In a well-paced, vibrant narrative, Popular Science contributor and Culture Dish blogger Skloot (Creative Writing/Univ. of Memphis) demonstrates that for every human cell put under a microscope, a complex life story is inexorably attached, to which doctors, researchers and laboratories have often been woefully insensitive and unaccountable. In 1951, Henrietta Lacks, an African-American mother of five, was diagnosed with what proved to be a fatal form of cervical cancer. At Johns Hopkins, the doctors harvested cells from her cervix without her permission and distributed them to labs around the globe, where they were multiplied and used for a diverse array of treatments. Known as HeLa cells, they became one of the world's most ubiquitous sources for medical research of everything from hormones, steroids and vitamins to gene mapping, in vitro fertilization, even the polio vaccine—all without the knowledge, must less consent, of the Lacks family. Skloot spent a decade interviewing every relative of Lacks she could find, excavating difficult memories and long-simmering outrage that had lay dormant since their loved one's sorrowful demise. Equal parts intimate biography and brutal clinical reportage, Skloot's graceful narrative adeptly navigates the wrenching Lack family recollections and the sobering, overarching realities of poverty and pre–civil-rights racism. The author's style is matched by a methodical scientific rigor and manifest expertise in the field.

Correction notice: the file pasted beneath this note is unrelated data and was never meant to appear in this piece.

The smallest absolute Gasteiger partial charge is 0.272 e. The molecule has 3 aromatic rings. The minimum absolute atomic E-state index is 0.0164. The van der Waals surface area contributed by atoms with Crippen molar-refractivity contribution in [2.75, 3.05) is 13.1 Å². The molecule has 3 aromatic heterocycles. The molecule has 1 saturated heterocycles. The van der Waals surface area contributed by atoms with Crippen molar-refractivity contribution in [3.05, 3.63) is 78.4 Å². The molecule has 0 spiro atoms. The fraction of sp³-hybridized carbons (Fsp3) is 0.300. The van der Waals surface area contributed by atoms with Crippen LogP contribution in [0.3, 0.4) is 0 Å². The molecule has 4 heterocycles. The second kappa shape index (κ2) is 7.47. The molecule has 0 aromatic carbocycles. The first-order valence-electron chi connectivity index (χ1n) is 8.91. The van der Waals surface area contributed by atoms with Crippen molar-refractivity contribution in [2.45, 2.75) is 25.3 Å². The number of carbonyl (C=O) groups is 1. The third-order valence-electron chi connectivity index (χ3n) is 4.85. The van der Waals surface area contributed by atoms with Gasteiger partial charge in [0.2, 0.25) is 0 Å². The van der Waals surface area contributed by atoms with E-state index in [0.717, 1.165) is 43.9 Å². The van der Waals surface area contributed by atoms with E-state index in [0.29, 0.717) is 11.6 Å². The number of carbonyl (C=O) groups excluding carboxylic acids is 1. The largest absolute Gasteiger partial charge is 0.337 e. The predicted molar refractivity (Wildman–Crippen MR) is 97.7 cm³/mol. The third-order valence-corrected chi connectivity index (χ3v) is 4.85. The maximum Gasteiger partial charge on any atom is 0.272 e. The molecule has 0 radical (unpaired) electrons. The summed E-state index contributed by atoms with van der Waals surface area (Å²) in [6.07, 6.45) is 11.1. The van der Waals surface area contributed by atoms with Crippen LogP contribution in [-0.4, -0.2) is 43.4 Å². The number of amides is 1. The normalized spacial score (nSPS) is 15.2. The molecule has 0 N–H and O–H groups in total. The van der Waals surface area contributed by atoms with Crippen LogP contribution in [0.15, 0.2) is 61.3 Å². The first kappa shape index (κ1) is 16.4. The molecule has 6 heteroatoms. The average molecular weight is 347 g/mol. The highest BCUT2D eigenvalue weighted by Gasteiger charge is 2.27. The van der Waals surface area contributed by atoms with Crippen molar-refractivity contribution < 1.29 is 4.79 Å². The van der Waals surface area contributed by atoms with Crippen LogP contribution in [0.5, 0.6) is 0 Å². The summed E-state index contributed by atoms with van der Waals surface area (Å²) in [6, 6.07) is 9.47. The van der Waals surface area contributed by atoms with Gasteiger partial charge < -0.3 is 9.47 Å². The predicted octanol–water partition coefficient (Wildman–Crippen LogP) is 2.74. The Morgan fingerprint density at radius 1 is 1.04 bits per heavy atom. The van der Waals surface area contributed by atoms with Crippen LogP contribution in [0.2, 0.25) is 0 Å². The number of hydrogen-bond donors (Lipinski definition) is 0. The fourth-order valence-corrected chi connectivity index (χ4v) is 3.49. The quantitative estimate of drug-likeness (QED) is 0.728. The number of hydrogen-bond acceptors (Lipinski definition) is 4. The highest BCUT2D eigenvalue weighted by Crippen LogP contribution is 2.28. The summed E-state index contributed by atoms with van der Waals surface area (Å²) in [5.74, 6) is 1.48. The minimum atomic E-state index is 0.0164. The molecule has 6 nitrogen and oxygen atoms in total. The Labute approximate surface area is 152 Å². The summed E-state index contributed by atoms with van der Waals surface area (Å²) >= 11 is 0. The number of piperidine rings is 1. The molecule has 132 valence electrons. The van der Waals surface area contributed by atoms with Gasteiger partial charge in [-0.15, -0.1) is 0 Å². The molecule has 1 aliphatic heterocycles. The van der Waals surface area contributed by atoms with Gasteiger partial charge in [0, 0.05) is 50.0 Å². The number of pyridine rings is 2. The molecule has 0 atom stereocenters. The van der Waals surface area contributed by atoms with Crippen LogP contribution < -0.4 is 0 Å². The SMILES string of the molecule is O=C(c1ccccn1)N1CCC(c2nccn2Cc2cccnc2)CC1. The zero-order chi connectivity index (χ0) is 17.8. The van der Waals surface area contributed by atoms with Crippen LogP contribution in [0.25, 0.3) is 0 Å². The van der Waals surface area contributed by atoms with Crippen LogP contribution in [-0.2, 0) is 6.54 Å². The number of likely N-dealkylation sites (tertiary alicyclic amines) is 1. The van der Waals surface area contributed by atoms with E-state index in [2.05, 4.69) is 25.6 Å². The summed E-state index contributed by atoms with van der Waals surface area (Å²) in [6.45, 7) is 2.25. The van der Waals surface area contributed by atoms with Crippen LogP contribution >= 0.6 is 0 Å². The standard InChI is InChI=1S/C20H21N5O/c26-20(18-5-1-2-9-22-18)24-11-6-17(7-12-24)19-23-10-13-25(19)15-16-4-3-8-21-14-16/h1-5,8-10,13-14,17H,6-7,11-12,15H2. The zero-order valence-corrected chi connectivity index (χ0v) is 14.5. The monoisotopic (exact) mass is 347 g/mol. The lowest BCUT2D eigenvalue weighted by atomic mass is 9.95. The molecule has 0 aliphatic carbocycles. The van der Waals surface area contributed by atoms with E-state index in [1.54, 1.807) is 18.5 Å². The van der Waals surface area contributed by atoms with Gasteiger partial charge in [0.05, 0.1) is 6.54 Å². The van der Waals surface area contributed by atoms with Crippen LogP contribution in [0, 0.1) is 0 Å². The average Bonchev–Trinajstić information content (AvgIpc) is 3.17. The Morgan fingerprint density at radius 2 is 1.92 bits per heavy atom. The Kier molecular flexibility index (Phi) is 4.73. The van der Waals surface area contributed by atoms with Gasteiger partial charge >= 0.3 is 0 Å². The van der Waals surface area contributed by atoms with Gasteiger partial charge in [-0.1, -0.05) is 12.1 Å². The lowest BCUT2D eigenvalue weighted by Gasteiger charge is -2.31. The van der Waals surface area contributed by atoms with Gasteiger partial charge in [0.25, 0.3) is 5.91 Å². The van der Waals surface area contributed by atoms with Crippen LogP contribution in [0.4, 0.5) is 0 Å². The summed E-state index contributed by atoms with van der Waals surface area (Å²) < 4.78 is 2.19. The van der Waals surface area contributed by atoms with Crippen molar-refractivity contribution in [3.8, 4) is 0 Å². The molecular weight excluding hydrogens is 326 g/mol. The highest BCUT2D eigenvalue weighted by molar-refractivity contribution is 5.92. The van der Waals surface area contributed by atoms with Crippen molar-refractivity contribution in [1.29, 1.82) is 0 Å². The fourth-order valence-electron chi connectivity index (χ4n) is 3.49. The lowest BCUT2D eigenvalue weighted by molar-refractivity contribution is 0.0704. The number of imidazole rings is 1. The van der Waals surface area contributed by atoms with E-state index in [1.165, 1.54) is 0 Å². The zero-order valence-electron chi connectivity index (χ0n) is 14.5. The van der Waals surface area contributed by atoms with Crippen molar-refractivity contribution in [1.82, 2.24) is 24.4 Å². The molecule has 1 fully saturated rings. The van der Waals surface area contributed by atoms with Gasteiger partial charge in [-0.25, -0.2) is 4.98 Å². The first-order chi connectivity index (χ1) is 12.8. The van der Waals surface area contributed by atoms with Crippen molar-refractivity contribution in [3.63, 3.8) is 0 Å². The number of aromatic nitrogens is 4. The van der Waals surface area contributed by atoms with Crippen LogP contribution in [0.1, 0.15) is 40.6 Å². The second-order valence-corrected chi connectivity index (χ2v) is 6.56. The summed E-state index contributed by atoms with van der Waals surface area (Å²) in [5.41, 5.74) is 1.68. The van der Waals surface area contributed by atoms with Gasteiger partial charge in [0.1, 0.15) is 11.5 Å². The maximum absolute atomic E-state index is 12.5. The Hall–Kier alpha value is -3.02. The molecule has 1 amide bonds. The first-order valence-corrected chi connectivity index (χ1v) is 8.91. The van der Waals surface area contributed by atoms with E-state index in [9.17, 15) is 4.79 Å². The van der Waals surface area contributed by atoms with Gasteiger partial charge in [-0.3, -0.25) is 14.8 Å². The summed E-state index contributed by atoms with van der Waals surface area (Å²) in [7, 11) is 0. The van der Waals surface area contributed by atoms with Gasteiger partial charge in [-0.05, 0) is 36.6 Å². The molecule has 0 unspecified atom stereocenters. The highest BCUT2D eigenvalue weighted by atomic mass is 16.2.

Skloot's meticulous, riveting account strikes a humanistic balance between sociological history, venerable portraiture and Petri dish politics.

Pub Date: Feb. 9, 2010

ISBN: 978-1-4000-5217-2

Page Count: 320

Publisher: Crown

Review Posted Online: Dec. 22, 2010

Kirkus Reviews Issue: Jan. 1, 2010

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However charily one should apply the word, a beautiful book, an unconditionally involving memoir for our time or any time.

I KNOW WHY THE CAGED BIRD SINGS

Maya Angelou is a natural writer with an inordinate sense of life and she has written an exceptional autobiographical narrative which retrieves her first sixteen years from "the general darkness just beyond the great blinkers of childhood."

Her story is told in scenes, ineluctably moving scenes, from the time when she and her brother were sent by her fancy living parents to Stamps, Arkansas, and a grandmother who had the local Store. Displaced they were and "If growing up is painful for the Southern Black girl, being aware of her displacement is the rust on the razor that threatens the throat." But alternating with all the pain and terror (her rape at the age of eight when in St. Louis With her mother) and humiliation (a brief spell in the kitchen of a white woman who refused to remember her name) and fear (of a lynching—and the time they buried afflicted Uncle Willie under a blanket of vegetables) as well as all the unanswered and unanswerable questions, there are affirmative memories and moments: her charming brother Bailey; her own "unshakable God"; a revival meeting in a tent; her 8th grade graduation; and at the end, when she's sixteen, the birth of a baby. Times When as she says "It seemed that the peace of a day's ending was an assurance that the covenant God made with children, Negroes and the crippled was still in effect."

However charily one should apply the word, a beautiful book, an unconditionally involving memoir for our time or any time.

Pub Date: Feb. 1, 1969

ISBN: 0375507892

Page Count: 235

Publisher: Random House

Review Posted Online: May 14, 2012

Kirkus Reviews Issue: Feb. 1, 1969